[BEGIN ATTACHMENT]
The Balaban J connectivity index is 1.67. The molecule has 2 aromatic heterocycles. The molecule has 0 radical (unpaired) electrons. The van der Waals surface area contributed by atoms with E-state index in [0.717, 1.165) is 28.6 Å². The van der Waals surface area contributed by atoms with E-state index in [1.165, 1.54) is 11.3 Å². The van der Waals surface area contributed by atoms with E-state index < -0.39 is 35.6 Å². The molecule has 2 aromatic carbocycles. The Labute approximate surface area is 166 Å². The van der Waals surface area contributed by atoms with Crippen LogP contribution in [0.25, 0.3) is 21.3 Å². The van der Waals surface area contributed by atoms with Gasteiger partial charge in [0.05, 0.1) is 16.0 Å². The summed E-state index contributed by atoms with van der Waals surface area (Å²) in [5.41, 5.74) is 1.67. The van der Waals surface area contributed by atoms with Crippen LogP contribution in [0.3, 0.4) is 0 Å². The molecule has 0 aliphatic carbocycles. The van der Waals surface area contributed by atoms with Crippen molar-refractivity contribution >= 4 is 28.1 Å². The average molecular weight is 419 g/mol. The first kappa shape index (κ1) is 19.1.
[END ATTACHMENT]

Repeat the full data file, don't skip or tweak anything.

The Balaban J connectivity index is 1.67. The molecule has 2 aromatic heterocycles. The molecule has 0 radical (unpaired) electrons. The van der Waals surface area contributed by atoms with E-state index in [0.717, 1.165) is 28.6 Å². The van der Waals surface area contributed by atoms with E-state index in [1.165, 1.54) is 11.3 Å². The van der Waals surface area contributed by atoms with E-state index < -0.39 is 35.6 Å². The molecule has 2 aromatic carbocycles. The Labute approximate surface area is 166 Å². The van der Waals surface area contributed by atoms with Crippen LogP contribution in [0.25, 0.3) is 21.3 Å². The van der Waals surface area contributed by atoms with Gasteiger partial charge in [0.05, 0.1) is 16.0 Å². The summed E-state index contributed by atoms with van der Waals surface area (Å²) in [5.41, 5.74) is 1.67. The van der Waals surface area contributed by atoms with Crippen LogP contribution in [0.3, 0.4) is 0 Å². The molecule has 0 aliphatic carbocycles. The van der Waals surface area contributed by atoms with Crippen molar-refractivity contribution >= 4 is 28.1 Å². The average molecular weight is 419 g/mol. The first kappa shape index (κ1) is 19.1.